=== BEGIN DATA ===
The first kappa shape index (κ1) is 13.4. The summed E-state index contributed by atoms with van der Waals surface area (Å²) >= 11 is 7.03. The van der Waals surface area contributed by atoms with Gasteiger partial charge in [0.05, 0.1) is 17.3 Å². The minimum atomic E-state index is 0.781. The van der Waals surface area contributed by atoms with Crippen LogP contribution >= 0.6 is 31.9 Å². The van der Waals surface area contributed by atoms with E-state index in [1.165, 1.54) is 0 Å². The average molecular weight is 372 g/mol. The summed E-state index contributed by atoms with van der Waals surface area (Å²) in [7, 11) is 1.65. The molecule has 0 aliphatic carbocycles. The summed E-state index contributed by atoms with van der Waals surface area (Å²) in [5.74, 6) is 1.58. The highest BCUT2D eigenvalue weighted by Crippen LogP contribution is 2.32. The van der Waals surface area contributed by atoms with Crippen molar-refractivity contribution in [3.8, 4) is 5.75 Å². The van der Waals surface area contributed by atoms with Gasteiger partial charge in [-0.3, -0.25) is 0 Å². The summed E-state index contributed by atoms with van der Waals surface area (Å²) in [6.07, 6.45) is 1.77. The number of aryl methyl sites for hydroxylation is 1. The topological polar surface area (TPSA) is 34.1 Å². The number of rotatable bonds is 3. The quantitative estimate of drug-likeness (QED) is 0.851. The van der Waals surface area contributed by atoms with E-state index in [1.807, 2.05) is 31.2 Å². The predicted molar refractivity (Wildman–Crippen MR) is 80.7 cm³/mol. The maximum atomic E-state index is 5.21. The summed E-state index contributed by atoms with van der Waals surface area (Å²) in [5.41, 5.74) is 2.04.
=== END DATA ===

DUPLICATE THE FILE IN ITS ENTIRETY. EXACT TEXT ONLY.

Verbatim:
The first kappa shape index (κ1) is 13.4. The summed E-state index contributed by atoms with van der Waals surface area (Å²) >= 11 is 7.03. The van der Waals surface area contributed by atoms with Gasteiger partial charge in [0.05, 0.1) is 17.3 Å². The minimum atomic E-state index is 0.781. The van der Waals surface area contributed by atoms with Crippen LogP contribution >= 0.6 is 31.9 Å². The van der Waals surface area contributed by atoms with E-state index in [1.165, 1.54) is 0 Å². The average molecular weight is 372 g/mol. The summed E-state index contributed by atoms with van der Waals surface area (Å²) in [7, 11) is 1.65. The molecule has 0 aliphatic carbocycles. The summed E-state index contributed by atoms with van der Waals surface area (Å²) in [5.74, 6) is 1.58. The highest BCUT2D eigenvalue weighted by Crippen LogP contribution is 2.32. The van der Waals surface area contributed by atoms with Crippen molar-refractivity contribution in [3.8, 4) is 5.75 Å². The van der Waals surface area contributed by atoms with Gasteiger partial charge in [-0.3, -0.25) is 0 Å². The summed E-state index contributed by atoms with van der Waals surface area (Å²) in [6.07, 6.45) is 1.77. The number of aryl methyl sites for hydroxylation is 1. The topological polar surface area (TPSA) is 34.1 Å². The number of rotatable bonds is 3. The quantitative estimate of drug-likeness (QED) is 0.851. The van der Waals surface area contributed by atoms with E-state index in [1.807, 2.05) is 31.2 Å². The predicted molar refractivity (Wildman–Crippen MR) is 80.7 cm³/mol. The maximum atomic E-state index is 5.21. The summed E-state index contributed by atoms with van der Waals surface area (Å²) in [5.41, 5.74) is 2.04.